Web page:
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Joseph Vincent Gibson (1828-1913)

The Cottage Home Signed and dated 1856

Oil on millboard | 35.4 x 27.6 cm (support, canvas/panel/str external) | RCIN 405083

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  • On 5 May 1857, Prince Albert visited Manchester to open the 'Art Treasures' exhibition at Trafford Park. The Queen did not accompany him as she had recently given birth to Princess Beatrice. On the following day the Prince travelled to the nearby town of Salford to unveil a statue of Queen Victoria by Matthew Noble in Peel Park, and afterwards attended an exhibition of work by local artists at Salford Museum. It was there that this painting by the Manchester-born artist J V Gibson caught his attention. The Art Journal reported that the Prince was so delighted with the picture that he asked to meet the artist in person – but unfortunately Gibson could not be found (1861, p.228).

    The picture had already been bought, presumably for the purpose of engraving, by the Manchester print dealers Messrs Agnew & Sons, but they agreed to relinquish it to the Prince. Although the artist was not particularly well known at that date, by 1862 he was exhibiting at the Royal Academy and would continue to do so intermittently until 1888. The purchase of an early painting by the Prince provides another illustration of his patronage of up-and-coming contemporary artists.

    A typical example of Gibson's work, The Cottage Home depicts a contemporary domestic scene – a young girl in the process of preparing food for a meal. The picture was praised in the Art Journal for both the character of the girl, who was considered a 'tidy, careful person' and for its stylistic features, being 'bright in colour, with an effective distribution of light and shade' (1861, p.228). The influence of seventeenth century Dutch genre artists such as Frans van Mieris, in both the subject matter and the meticulous style of painting, was also noted. The Cottage Home, however, does not display the elaborate symbolism and moralistic messages frequently seen in pictures of that period, and while tinged with touches of realism it remains an idealised vision of rural life during the middle years of Queen Victoria's reign.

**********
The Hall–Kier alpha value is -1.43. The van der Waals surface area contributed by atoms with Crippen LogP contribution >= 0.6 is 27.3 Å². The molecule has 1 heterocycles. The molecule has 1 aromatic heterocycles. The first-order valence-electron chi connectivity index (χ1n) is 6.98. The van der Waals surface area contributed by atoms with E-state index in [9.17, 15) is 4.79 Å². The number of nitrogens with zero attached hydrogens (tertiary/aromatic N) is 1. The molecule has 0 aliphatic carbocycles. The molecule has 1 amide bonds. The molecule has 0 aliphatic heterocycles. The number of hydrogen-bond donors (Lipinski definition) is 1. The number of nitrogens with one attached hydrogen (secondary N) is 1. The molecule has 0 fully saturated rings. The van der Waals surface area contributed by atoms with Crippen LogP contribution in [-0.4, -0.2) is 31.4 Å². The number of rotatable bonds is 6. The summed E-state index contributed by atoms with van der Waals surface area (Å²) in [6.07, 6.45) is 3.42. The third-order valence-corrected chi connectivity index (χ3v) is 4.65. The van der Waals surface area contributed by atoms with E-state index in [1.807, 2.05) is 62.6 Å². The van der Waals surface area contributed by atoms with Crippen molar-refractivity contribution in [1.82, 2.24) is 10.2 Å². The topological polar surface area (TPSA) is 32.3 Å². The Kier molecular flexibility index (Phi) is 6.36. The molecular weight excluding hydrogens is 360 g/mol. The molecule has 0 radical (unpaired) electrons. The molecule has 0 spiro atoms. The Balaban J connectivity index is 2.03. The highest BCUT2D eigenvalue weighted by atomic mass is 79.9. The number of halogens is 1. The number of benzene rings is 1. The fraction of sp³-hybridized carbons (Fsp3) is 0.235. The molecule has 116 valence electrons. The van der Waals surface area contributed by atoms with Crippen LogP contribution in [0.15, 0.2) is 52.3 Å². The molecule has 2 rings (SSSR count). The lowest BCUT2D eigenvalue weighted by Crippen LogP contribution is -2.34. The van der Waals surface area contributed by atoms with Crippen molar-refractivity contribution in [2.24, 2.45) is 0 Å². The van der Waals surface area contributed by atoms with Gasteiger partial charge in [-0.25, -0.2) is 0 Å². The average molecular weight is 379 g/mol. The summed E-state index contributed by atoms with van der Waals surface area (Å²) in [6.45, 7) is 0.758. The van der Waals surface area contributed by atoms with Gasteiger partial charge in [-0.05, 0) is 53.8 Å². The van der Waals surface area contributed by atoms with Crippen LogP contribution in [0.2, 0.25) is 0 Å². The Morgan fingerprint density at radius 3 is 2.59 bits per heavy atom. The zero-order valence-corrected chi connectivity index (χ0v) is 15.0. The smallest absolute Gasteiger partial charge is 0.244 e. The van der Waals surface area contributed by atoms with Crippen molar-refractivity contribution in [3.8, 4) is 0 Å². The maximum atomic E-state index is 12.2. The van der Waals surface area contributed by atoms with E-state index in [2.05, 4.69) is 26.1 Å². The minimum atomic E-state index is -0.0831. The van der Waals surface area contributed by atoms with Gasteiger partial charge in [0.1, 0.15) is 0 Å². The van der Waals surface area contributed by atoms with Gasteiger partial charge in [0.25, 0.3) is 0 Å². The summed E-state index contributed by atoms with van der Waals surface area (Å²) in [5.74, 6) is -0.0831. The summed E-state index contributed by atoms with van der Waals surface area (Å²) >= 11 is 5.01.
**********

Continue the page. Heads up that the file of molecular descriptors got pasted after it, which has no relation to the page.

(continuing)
Signed and dated: J.V. Gibson / 1856

    Text adapted from Victoria & Albert: Art & Love, London, 2010
    Provenance

    Purchased by Prince Albert (£15 18s) from Agnew & Sons and

    Given to Queen Victoria by Prince Albert on her birthday, 24th May 1859. [Victoria & Albert: Art & Love, London, 2010, pg 459]

  • Medium and techniques

    Oil on millboard

    Measurements

    35.4 x 27.6 cm (support, canvas/panel/str external)

    59.2 x 51.1 x 4.1 cm (frame, external)